a swaggering prime-time sobriquet: 'The O.C.'

"OC is all about the good life now," Harris continues, "and
livin' it extra-large...Orange County is a hot-zone for a
contagious social condition that compels people to live
beyond their means."

One ad agency exec interviewed for the LA Times story
refers to the county's conspicuous consumption as
"affluenza." The effects of the disease are showing up in
the county's housing market, where the median home price
has doubled over the past five years to a whopping
$660,000.

If this manic home price appreciation were powered by a
corresponding income growth, we might have little cause for
concern...But it is not.

Instead, home prices are booming on the back of a related
boom in high-risk mortgage lending, especially interest-
only (IOs) mortgage lending. As the graph below
illustrates, interest-only loans in California were
virtually non-existent four years ago, but comprised nearly
half of all mortgage originations last year. Orange County,
itself, has witnessed a similar surge of IO financing, as
has the entire nation.

 
At 10:19 AM, Anonymous tomb more said...

(Nobody knows for sure until one pops.)

Kind of reminds me of those stories you read about people who have to be carried to the hospital for removal of 200-lb tumors. By that point, they usually can no longer stand or leave the house.

One might ask, how could a person let a growth on their body grow to 200 lbs? Didn't they realize that something was amiss when the tumor was 1-lb? Or 10 lbs? Or 100 lbs?

At some point, my guess is that the poor person probably went from thinking "maybe I've gained a little weight" to "this is looking pretty serious" to "i'm too scared to do anything so I won't think about it and maybe it'll go away".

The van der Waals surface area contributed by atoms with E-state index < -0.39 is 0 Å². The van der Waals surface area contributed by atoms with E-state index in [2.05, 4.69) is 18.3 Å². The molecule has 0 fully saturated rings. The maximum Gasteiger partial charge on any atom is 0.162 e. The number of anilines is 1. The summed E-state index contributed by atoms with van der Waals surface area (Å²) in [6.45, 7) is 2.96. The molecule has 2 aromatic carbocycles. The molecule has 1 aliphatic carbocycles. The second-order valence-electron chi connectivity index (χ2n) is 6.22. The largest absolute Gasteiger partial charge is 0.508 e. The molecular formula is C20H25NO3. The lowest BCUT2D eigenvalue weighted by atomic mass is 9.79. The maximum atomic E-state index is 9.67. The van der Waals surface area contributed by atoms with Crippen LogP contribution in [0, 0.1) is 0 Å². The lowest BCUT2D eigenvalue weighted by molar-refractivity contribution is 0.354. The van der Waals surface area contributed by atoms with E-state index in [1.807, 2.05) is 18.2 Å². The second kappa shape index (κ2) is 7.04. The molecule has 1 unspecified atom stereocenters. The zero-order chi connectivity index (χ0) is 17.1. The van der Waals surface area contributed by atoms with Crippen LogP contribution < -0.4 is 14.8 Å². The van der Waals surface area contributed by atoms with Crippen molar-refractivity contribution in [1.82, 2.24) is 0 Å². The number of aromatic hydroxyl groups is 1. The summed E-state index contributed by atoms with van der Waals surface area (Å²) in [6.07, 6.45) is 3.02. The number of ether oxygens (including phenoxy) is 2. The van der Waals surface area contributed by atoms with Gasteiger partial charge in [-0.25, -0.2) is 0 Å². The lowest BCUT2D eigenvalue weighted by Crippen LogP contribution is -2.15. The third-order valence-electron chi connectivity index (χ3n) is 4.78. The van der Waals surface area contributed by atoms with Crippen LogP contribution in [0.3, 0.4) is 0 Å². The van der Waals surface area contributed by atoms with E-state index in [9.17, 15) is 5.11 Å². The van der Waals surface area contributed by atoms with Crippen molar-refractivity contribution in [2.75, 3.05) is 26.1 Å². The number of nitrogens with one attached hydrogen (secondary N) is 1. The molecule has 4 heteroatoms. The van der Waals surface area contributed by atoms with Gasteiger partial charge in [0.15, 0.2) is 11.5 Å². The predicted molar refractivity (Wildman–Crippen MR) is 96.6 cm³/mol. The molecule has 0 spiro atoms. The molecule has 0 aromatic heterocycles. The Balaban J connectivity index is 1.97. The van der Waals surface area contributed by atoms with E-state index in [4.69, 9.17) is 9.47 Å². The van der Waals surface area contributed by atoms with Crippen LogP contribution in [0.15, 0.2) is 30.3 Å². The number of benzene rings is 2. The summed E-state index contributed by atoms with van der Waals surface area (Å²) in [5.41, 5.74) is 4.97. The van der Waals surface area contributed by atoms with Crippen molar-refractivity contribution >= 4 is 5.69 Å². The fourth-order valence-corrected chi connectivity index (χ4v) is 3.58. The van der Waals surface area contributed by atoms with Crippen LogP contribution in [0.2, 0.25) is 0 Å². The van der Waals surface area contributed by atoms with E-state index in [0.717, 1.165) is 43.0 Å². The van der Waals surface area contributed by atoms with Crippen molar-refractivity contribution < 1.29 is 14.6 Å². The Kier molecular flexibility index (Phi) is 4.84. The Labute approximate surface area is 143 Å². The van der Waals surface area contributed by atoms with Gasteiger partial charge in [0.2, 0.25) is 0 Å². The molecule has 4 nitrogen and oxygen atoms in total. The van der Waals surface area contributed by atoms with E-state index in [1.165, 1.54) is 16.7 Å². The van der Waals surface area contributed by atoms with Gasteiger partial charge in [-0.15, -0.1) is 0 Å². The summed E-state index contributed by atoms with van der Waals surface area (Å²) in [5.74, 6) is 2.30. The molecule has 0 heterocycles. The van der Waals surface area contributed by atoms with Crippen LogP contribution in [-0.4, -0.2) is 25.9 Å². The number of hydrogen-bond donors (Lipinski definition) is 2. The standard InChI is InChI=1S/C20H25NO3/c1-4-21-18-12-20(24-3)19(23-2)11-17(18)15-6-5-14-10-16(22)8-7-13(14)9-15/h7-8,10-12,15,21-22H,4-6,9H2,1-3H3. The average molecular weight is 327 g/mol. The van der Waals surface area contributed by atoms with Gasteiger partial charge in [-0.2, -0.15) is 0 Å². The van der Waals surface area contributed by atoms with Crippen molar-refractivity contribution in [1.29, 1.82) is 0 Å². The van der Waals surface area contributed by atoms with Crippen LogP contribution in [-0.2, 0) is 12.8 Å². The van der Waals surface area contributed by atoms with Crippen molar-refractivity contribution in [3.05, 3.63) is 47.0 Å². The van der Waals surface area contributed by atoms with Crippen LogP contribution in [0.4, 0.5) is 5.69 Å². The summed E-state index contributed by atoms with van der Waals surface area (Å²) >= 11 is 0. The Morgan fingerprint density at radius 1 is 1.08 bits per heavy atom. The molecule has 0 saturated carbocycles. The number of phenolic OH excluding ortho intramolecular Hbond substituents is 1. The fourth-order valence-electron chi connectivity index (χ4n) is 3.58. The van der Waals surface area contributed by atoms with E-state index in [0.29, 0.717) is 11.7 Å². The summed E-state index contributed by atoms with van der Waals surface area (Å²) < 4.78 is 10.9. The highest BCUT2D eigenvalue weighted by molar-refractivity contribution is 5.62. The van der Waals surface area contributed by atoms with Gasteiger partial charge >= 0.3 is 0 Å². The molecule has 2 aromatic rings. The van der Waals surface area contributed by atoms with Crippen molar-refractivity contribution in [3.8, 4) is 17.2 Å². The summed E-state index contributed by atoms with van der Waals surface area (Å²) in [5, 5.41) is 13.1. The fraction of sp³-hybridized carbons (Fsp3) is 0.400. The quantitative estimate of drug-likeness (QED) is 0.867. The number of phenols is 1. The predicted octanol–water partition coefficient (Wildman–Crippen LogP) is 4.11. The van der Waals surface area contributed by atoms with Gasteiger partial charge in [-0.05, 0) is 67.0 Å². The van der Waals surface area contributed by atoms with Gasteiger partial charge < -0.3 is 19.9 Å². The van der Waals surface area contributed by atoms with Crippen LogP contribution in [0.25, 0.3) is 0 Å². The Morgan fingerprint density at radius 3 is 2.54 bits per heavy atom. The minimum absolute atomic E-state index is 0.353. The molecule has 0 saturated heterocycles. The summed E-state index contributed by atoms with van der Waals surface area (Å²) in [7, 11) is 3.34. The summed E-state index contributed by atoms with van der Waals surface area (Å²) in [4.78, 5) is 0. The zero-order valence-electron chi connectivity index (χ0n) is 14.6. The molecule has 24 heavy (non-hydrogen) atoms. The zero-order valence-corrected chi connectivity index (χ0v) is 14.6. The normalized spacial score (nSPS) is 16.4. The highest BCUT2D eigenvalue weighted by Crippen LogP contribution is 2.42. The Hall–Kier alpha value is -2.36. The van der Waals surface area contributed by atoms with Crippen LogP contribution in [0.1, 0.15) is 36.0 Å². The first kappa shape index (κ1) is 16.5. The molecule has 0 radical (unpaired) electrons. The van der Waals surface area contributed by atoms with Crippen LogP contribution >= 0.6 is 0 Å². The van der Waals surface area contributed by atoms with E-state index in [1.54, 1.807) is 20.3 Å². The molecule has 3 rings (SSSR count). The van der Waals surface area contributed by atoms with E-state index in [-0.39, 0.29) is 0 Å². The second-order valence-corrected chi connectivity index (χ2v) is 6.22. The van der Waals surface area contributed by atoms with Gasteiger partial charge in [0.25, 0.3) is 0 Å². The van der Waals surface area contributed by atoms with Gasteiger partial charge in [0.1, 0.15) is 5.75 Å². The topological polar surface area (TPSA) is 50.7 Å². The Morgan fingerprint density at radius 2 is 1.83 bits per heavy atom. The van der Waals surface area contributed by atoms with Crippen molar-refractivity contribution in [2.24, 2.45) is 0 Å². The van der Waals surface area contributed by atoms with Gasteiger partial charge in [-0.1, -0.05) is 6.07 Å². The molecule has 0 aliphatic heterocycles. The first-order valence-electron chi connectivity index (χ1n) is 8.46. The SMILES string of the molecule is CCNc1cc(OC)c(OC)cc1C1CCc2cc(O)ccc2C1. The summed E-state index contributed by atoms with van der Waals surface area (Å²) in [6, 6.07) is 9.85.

Where are we right now with housing? Are we still in the "this is looking serious" phase or have we moved to the "too scared to think about it" phase?

 
At 10:29 AM, Anonymous Anonymous said...

"Is it a bubble? Nobody ever knows for sure until one pops."

Captain, did we really hit an iceberg?

Perhaps. But we won't know for sure until we sink.

 
At 10:33 AM, Blogger Ben Jones said...

Melody,
Please post links, or maybe quotes. You are posting about ten times what I am. Thanks.

 
At 10:46 AM, Blogger Melody said...

Sorry Ben. I'm going to take a xanax and chill out.

 
At 10:46 AM, Anonymous Anonymous said...

Real Estate Economist Gary Watts Forecast:
Housing prices will appreciate 15% over the next 12 months! This is not just a number pulled out of thin air, the following will tell you why as well as comparing Gary's record this century with actual outcomes.

Chapman University's Forecast
2000 - 8.0%
2001 - 7.7%
2002 - 2.8%
2003 - 2.0%
2004 - -2.7%
2005 - -7.4%

Gary Watts' Forecast
2000 - 12.5%
2001 - 12.0%
2002 - 10.0%
2003 - 15.0%
2004 - 25.0%
2005 - 15.0%

Actual
2000 - 13.0%
2001 - 10.1%
2002 - 16.8%
2003 - 19.1%
2004 - 23.8%
2005 - ?

 
At 11:23 AM, Anonymous Anonymous said...

Are you suggesting we should believe in his prediction because of 5 data points? Past performance is no indication of future success.

BTW, How well did his predictions do between 1989 and 1994?

 
At 11:48 AM, Anonymous chimpy the chump said...

Obviously Watts has been wildly bullish and he has been correct. But that's because we are in a mania. Bubbles also overshoot and then they overcorrect.

Lots of pros were bullish about the stock market in the '90s, but no one did (or could have) predicted the ferocity of the gains by 2000. And most of those same pros who felt we were due for a correction could have (or did) predict a 50% SPX or 80% Nasdaq decline by 2002.

Manias make folks look like geniuses for a while and then, suddenly, they look like chumps.

 
At 4:12 PM, Anonymous Anonymous said...

Gary Watts is paid by the larger real estate brokers to give motivational speeches to legions of Realtors.